This post is by Tomasz Tunguz from Tomasz Tunguz
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Wing.vc published the Enterprise Tech 30 last week. It’s a coaches poll of the top enterprise startups broken into early, mid and growth stage. Congratulations to all the companies and in particular, the 8 Redpoint companies on the list: Mattermost, Cockroach Labs, LaunchDarkly, Tray.io, AppZen, Snowflake, Hashicorp and Stripe. Coaches polls are fun because they provide a different perspective on the market. I analyzed the data set and added a few columns to it to see if there are any trends. I categorized each company by their primary buyer. Engineering dominates with 37%. Many is the next category. These are products that sell across departments: Mattermost, Notion, Zapier, etc. Design is next, followed by Sales and Finance. These are very different buyers than I expected. A few years ago, I analyzed the public market cap of SaaS companies by buyer. HR and Sales dominated, with IT a close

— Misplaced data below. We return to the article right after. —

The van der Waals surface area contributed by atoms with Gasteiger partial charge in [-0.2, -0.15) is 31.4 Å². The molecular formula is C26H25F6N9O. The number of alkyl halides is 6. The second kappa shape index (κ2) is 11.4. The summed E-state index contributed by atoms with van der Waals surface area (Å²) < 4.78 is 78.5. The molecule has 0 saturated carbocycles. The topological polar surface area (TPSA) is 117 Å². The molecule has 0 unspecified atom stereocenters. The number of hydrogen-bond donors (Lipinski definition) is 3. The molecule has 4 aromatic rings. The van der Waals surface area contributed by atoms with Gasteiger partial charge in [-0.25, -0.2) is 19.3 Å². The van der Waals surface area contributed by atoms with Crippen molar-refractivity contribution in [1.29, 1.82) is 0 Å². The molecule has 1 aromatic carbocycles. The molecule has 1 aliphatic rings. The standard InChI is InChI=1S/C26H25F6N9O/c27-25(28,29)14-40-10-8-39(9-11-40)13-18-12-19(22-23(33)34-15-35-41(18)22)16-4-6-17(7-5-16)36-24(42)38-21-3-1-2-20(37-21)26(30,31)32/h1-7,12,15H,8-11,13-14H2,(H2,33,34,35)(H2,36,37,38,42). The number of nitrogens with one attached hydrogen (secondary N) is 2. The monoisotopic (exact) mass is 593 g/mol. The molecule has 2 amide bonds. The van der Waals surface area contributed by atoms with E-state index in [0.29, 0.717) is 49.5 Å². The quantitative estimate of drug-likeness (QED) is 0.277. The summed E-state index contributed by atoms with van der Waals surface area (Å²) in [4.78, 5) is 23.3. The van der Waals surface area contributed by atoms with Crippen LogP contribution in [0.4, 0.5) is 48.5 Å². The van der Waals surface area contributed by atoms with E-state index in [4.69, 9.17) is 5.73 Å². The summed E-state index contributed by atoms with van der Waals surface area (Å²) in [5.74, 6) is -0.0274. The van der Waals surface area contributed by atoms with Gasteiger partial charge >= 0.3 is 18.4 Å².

. Engineering barely made the list. I should re-run that analysis. But this data suggests the distribution will be markedly different in a few years. 5 of the 11 companies selling to engineering are open source - about half. Open source remains a viable customer acquisition strategy despite the threat from the cloud vendors; Amazon in particular. Next, I divided the top 30 companies by their place in the stack. We think of enterprise companies in three layers. Applications are software used by business users. Platform includes products that help developers to build applications: payment gateways and low code platforms. Infrastructure are core comprises core information technology: databases, monitoring, key management. Application and Infrastructure companies each represent about 40% with Platform filling out the rest. If we were to weight this by market cap, we would see a different result since Stripe’s most recent round values the company at $22B+. The data does suggest there are fewer companies in the platform layer, though, which is consistent with our experience. Last, I bucketed the companies into price segments: SMB, Mid-Market and Enterprise, based on my estimates of their ACVs. As I’ve said many times, there are many ways to build a very successful business. And the data shows that. There’s a broad distribution of companies across each price segment. It’s always interesting to see how other investors view the enterprise market. Thanks to the team at Wing for pulling together this great survey.